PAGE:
The Reds are, to some degree, victims of their own success. They haven't had a top-ten draft pick since they selected Leake eighth overall in 2009. While recent first-rounders like Stephenson and Phillip Ervin appear to be good players, it isn't easy to develop stars when there are always at least a dozen teams picking ahead of you, especially if your team isn't traditionally a big player for Latin American amateur talent.

Within this context, their trade for Choo before the 2013 season looks like it might have been more of a one-last-shot move than the sort of deal the Reds typically make. That isn't to say it will be impossible for the Reds to contend in 2014, only that their days of being a perennial 90-win team may be nearing an end, at least for now.

The Reds' NL Central rivals in Milwaukee have had similar problems recently — the Brewers had a successful run of seasons with their Ryan Braun / Prince Fielder core, but struggled to maintain their success after those players got expensive. In the long term, the Reds' situation isn't as dire as the Brewers', because the Reds have done a better job in recent years of acquiring and developing young talent. But the parallels are hard to ignore. If you're a small-market team, it can be difficult to manage your assets as they start to earn more money. The Reds might have some tougher sledding ahead.

Photo courtesy of USA Today Sports Images.

43 Responses to Offseason In Review: Cincinnati Reds Leave a Reply

  1. WhoKilledTheRallyMonkey 1 year ago

    The Reds are in a rough division, coming off a third place finish (granted they did win the 2nd Wild Card) and they look like a worse team than they did last year. That’s not a good combination.

    • stl_cards16 1 year ago

      If the pitching stays healthy, they’re a good team. That starting five is very, very good.

      • Jay King 1 year ago

        The pitching is looking kinda scary at the end of spring training. There are several pitchers bullpen and rotation that might start the season on the DL.

        Makes me very nervous

  2. Kevin 1 year ago

    One concern this article doesn’t address – lack of pitching depth THIS year. Beyond Cueto (injury problems) Latos, Bailey, Leake (solid) and Cingrani (injury problems in 2013) the Reds don’t have much MLB ready pitching. If (when?) one of those guys goes down the Reds are looking at Jeff Francis, Alfredo Simon, or Chien-Men Wang to fill the void. Not great options all around. Could use Stephenson late in the year, but it doesn’t seem he’s MLB ready yet.

    • ShaneRedsFan 1 year ago

      Don’t forget about David Holmberg.

    • PriceMeTheRing 1 year ago

      I’m still boiling over the fact that Chapman is not a starter. He is getting paid like one. I wish Jocketty would learn to not over pay for bullpen help, there is always cheap value for those guys. Broxton should not be on this team for that price.

      • nick bruggeman 1 year ago

        Chapman isn’t getting paid as a starter, I would say at this point he isn’t getting paid like a top 5 closer like he is. He is getting paid like a top tier set up guy. Granted this will change in two years, at that point he will make top closers money.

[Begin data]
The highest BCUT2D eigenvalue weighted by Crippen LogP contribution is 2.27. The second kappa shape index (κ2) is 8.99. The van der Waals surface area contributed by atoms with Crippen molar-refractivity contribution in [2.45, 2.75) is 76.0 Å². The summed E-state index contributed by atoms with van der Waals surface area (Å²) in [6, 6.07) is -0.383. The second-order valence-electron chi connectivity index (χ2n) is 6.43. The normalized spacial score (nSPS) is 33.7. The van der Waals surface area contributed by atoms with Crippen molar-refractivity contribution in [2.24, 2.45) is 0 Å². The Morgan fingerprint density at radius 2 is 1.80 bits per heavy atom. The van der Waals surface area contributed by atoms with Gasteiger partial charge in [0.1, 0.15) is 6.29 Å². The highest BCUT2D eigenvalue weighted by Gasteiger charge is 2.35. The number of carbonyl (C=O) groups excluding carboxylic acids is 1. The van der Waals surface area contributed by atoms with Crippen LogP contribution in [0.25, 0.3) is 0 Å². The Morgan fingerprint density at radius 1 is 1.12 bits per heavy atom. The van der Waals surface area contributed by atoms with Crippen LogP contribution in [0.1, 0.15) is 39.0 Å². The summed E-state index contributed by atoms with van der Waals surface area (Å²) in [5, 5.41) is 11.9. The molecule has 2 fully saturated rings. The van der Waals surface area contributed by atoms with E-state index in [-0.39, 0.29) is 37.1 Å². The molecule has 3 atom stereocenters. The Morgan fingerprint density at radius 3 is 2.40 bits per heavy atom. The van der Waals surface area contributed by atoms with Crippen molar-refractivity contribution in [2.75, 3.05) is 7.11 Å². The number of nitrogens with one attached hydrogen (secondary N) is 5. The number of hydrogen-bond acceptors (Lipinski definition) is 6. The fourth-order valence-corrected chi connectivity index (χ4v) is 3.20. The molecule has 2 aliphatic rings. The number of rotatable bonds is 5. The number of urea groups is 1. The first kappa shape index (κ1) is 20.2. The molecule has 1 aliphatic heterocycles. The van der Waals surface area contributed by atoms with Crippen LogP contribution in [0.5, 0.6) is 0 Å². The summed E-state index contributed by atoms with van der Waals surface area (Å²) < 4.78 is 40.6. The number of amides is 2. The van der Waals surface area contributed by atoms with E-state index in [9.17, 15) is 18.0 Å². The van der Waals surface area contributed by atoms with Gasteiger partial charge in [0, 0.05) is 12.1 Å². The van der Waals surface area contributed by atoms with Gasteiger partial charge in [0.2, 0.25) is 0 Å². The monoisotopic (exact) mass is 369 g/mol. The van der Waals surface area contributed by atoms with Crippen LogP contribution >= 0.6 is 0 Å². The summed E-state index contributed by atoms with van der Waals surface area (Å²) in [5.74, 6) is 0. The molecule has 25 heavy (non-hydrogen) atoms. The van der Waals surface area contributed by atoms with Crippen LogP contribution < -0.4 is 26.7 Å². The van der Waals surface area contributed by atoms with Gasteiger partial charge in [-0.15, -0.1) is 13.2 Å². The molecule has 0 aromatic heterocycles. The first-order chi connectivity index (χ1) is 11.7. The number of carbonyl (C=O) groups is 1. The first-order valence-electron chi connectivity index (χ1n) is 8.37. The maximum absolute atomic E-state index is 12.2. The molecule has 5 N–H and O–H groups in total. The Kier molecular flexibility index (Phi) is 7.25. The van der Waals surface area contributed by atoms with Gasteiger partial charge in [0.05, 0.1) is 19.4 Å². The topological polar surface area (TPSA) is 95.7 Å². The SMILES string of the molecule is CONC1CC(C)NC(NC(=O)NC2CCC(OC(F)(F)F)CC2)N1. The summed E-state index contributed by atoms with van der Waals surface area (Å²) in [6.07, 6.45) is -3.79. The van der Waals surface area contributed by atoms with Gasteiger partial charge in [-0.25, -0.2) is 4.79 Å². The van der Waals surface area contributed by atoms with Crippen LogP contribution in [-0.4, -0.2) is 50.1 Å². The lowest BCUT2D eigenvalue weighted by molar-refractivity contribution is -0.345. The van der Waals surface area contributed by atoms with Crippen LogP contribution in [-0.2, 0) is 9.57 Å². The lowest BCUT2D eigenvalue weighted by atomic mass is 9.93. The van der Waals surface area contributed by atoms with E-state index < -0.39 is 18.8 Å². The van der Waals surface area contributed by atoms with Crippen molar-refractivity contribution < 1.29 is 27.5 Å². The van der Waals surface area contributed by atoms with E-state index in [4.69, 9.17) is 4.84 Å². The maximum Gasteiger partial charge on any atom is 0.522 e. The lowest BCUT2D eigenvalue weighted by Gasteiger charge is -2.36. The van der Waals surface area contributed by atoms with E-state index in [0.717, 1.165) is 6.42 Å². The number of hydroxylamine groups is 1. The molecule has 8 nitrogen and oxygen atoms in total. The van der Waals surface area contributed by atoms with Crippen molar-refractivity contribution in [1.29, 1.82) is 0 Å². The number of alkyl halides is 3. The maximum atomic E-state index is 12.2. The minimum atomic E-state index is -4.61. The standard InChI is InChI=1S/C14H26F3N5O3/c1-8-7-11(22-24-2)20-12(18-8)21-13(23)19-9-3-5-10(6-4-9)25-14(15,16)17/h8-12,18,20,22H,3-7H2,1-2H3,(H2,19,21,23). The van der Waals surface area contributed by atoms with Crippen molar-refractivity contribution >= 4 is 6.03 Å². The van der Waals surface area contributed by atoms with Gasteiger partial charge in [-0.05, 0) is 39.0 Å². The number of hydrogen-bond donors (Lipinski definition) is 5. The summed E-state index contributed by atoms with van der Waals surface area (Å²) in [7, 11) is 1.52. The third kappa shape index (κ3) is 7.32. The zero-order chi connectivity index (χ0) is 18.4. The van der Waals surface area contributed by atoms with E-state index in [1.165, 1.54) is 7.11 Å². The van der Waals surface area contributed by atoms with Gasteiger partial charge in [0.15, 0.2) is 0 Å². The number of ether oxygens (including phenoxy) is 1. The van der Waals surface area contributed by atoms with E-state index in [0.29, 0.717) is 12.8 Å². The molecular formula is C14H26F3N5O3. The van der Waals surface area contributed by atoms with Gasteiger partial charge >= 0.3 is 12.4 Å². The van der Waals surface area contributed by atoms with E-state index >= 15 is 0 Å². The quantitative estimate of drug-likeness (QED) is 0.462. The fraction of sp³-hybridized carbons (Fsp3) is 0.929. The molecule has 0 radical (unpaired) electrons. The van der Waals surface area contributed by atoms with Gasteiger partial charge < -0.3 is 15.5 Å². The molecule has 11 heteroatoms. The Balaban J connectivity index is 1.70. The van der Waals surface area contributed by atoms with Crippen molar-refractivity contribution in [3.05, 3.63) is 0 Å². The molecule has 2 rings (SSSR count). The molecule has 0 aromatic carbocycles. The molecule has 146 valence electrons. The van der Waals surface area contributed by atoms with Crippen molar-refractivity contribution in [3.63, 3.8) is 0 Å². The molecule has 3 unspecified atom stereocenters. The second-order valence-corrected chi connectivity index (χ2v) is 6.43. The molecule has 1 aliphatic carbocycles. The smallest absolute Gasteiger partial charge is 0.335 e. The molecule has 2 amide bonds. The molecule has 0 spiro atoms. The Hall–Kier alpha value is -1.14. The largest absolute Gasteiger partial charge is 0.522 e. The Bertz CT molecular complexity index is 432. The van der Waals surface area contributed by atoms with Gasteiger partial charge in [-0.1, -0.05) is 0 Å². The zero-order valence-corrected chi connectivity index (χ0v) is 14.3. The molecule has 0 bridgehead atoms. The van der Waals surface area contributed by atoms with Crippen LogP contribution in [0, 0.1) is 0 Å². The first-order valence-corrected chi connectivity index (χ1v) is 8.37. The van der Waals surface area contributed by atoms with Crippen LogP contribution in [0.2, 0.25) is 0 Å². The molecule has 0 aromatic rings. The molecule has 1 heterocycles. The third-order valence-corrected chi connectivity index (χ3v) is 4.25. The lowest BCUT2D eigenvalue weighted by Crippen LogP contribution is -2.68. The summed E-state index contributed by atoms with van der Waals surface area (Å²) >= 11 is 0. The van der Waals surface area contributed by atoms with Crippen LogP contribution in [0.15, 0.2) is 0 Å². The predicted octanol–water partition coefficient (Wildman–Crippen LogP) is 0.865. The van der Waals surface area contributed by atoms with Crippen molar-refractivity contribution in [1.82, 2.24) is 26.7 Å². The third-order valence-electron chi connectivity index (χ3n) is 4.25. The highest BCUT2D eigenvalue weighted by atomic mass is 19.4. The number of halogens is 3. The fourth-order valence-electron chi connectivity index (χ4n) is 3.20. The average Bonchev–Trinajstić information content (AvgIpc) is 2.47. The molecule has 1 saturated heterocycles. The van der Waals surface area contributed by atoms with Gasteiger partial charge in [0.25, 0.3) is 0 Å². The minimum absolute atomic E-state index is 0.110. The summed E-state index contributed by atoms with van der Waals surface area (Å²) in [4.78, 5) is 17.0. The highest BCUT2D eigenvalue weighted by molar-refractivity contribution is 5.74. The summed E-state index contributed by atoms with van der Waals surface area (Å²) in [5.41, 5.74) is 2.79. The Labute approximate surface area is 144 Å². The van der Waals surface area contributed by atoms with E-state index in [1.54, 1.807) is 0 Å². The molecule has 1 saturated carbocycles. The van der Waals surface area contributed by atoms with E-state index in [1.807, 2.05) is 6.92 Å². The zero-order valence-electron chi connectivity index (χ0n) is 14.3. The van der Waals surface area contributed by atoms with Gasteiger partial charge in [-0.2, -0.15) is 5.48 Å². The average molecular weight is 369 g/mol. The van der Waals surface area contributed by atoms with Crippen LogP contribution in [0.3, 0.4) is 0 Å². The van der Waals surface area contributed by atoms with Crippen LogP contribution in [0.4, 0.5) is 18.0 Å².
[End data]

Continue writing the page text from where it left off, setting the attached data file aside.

3. Bronx Bombers 1 year ago

    Am I the only one who thinks Homer Bailey isn’t worth 105 million? Maybe if he pitches to expectations, but has he shown that he is worth it based on his numbers?

    • Dynasty22 1 year ago

      Not many people thought he was worth it.

    • Kevin 1 year ago

      Not the only one, no. But he is worth it. As the article mentions he was a top of the rotation arm last year. The D backs just paid $11 / yr for an aging Bronson Arroyo. Counting what the Redsa already owed Bailey they’re basically giving him $16 mil per year. Not much more for a likely top arm.

      • Bronx Bombers 1 year ago

        He has some decent numbers but he’s never been a finalist in Cy Young or MVP voting or been an All-Star just to note. I’m not saying those are needed to get paid that much, but he’s being paid like a top ten pitcher when he doesn’t have any seasons that warrant distinction.

        • Kevin 1 year ago

          Research is a blessing… link to

          Not even in the top 15… top 20 of you figure $16 per. Contracts are only getting bigger. This will be chump change in a few years.

          • Bronx Bombers 1 year ago

            Most of those players are/were batters and many of those contacts have expired. I’m talking about current contracts for pitchers, not position players.

          • Kevin 1 year ago

            Scroll down the page…

          • Bronx Bombers 1 year ago

            Ok any many of those contracts are expired, I am talking about current contracts for 2014. I did not say he’s being paid like a 10 ten pitcher of all time, just for the season. The only contracts with a higher AAV then Homer’s $17.5 million for 2014 are Sabathia, Tanaka, Kershaw, Verlander, Cain, Hamels, Lee, Felix Hernandez, Zito, and Lincecum. And that’s the whole league not just the NL, so Bailey is roughly 11th. I’m off by one so sue me but my point sticks. He’s definitely being paid alot more then the 10th highest pitcher in the NL of all time.

          • Kevin 1 year ago

            Edited. Price me a ring said it best. He would have easily gotten that on the open market. His peripherals support it. And its not even top 10 money RIGHT NOW. How is it overpaying 5 years from now? Its not.

          • Bronx Bombers 1 year ago

            Then name 10 pitchers who will be paid more in 2014 then Bailey (you will have to include the AL, I guarantee it).

        • stl_cards16 1 year ago

          $17.5MM per year is not being paid like a top ten pitcher anymore.

          • PriceMeTheRing 1 year ago

            Homer would have gotten that in the open market. Probably more. Reds payed market value. Can they afford it, they think they can.

          • Bronx Bombers 1 year ago